/js/script-loader.php
/js/some_lib.js
/js/widget-js.php
/languages/my_plugin-nb_NO.po
/languages/my_plugin-nb_NO.mo
/widget/widget.control.php
/widget/widget.php

I have used some suitable file names. It is not necessary to specify the directory name as a part of the file name, as I have done for some of the files above, but you might want it if your editor only shows you the name of the file. I use Eclipse for development which only shows me the name of the file. That makes it harder to separate different files with the same name from each other.

In my example I have a file named “script-loader.php” which is used to load Javascript files. WordPress contains functionality to register scripts with a name, URL and dependencies. It is also possible to specify the version of the script, which becomes a part of the URL. This is useful to force browsers to downlad the new script file instead of using a cached one.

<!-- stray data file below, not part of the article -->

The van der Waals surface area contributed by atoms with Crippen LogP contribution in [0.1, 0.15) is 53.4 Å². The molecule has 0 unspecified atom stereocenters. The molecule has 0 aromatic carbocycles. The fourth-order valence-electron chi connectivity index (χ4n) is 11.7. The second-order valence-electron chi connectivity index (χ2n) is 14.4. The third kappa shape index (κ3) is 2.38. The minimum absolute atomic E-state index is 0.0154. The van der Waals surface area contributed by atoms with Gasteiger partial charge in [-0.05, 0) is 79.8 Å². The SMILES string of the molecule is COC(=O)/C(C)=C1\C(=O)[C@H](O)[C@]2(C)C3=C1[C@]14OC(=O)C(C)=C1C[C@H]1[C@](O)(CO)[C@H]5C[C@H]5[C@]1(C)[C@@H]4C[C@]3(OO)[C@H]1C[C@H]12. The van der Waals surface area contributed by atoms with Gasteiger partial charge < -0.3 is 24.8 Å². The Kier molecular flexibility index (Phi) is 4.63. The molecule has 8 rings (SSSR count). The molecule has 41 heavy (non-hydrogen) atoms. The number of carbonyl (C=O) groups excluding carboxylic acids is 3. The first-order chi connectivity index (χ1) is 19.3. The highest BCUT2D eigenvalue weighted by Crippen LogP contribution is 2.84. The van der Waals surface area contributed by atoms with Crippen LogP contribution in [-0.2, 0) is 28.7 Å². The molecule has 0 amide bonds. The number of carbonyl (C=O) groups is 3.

You might want to make directly calls on functionality in your plugin, not from a file in another plugin or a file in the selected theme, but maybe to load some data with a Javascript, execute an update or print a CSS or Javascript file requested by the browser. You need a front controller to handle these requests.

I use PHP5 and an object oriented structure when I develop plugins for WordPress, but the thoughts and suggestions in this article might be used perfectly with a structural, non object oriented, methodology. There are many pourly written plugins for WordPress, hacked together to give only the functionality needed at the given time. This makes it harder to maintain the plugin later when new requires show up and makes the integration with other plugins or newer versions of WordPress to a nighmare. Those plugins are then used as a base for other peoples plugins with the famous copy and paste method. I believe that better documentation with good examples can increase the code quality for plugins.

This is a translation of my norwegian blog post.